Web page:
The tension at Live Oak High School spilled onto the streets when a crowd of about 60 students walked off campus, many waving Mexican flags.
Parent Mark Muhn literally pushed back with his wheel chair; the confrontation escalated and police stepped in.
"Having the American flag taken down in any sort of way and having the Mexican flag shoved in my face, I didn't appreciate that at all," Muhn said.
The entire incident is a reaction to Wednesday's action by Vice Principal Miguel Rodriguez, who confronted and eventually sent home the five students wearing clothing displaying the American flag on Cinco de Mayo.
Thursday, junior Colton Stephens wore one of the shirts deemed offensive.
"Their only option was to go home or take it off, turn it inside out and defacing it, and they didn't want to do to that because of patriotism to our country," he said.
The students who marched off campus did not view the American flag shirts as patriotic; they viewed it as an in-your-face challenge.
"No offense, yeah this is America, but you know what day it is, you know what you're trying to start, you know what's going on," student Isaac Barrios said.
Many students and parents are equally outraged with Rodriguez and want him fired.
"Bottom line, none of this would have happened if the vice principal would have made a different choice yesterday; the children should have never been sent home for wearing a flag of the country that they live in," parent Jennifer Smith said.
District administrators agree with those sentiments. Thusday, they issued a statement saying in part, the initial decision was made to ensure campus safety but, "students should not and will not be disciplined for wearing patriotic clothing. This matter is under investigation and appropriate action will be taken."
Both sides are making their voices heard and the only agreement seems to be that mistakes were made.
"It's crazy the day you're getting kicked out of school for wearing red white and blue, come on," parent Donnie Croft said.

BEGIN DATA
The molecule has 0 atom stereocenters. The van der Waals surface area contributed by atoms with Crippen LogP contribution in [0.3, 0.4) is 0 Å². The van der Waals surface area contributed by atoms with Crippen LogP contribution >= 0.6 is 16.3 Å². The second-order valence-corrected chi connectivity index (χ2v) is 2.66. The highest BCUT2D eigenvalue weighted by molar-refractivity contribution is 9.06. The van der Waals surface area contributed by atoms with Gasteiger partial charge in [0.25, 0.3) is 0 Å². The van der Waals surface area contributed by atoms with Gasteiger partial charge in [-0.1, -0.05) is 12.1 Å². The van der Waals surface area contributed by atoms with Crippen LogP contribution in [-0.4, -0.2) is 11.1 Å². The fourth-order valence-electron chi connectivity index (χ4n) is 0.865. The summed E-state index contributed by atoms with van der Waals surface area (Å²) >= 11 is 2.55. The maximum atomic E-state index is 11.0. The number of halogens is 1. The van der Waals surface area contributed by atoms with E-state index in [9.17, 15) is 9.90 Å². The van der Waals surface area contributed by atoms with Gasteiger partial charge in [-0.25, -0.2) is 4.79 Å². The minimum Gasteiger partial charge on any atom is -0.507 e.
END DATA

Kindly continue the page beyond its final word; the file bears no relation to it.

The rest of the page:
The students who walked off campus did return to class and there were no other incidents on Thursday.
None of the five students were suspended, but the ACLU says the boys' rights to freedom of speech were violated.
"It was censorship to tell the students not to wear the American flag shirts and those are rights protected by the California education code and both the California and U.S. Constitution," said Julia Harumi Mass from the ACLU.
Live Oak wasn't the only school with Cinco de Mayo controversy. At Pioneer High School in San Jose, 15 students showed up wearing border patrol t-shirts.
"A couple of campus supervisors and teachers saw them and we pulled them into the office and asked them to change their shirts and they did so," says Pioneer High School Principal Sue Walker.
The Pioneer students apologized, calling it an innocent mistake, but at Live Oak the students' intentions are under debate.
"They were just wearing it to show their patriotism for their country," says parent Joy Jones.
"For them to choose American flags on a day just to be insightful, it kinds goes with the personalities of the boys who did it," says parent Shannon Pate.
There are rumors that a large group of students will come to school on Friday dressed in all in white. They are pushing for a peaceful resolution to the heated debate. There will also be a big police presence on campus.
The Morgan Hill Unified School District released the following statement:
Our focus for today was student safety. Students are home safe and administrators are continuing to work through the investigation. Following is a voicemail message that was sent to all of our district parents this evening in English and Spanish:
"Good evening. This is Dr. Wesley Smith, Superintendent of the Morgan Hill Unified School District.
The Morgan Hill Unified School District does not prohibit nor do we discourage wearing patriotic clothing. The incident on May 5 at Live Oak High School is extremely unfortunate. While campus safety is our primary concern and administrators made decisions yesterday in an attempt to ensure campus safety, students should not, and will not, be disciplined for wearing patriotic clothing. This situation and our response are under review.
We know that this is an emotionally charged topic. We would ask you to encourage your students to be safe and focus on their academics while in school. If conversations and/or activities are necessary to express their feelings on this issue, we will find appropriate venues that do not disturb student learning or jeopardize the safety of our students. Furthermore, we encourage everyone to demonstrate respect for each other, open communication, and responsibility.
Thank you for your support and understanding."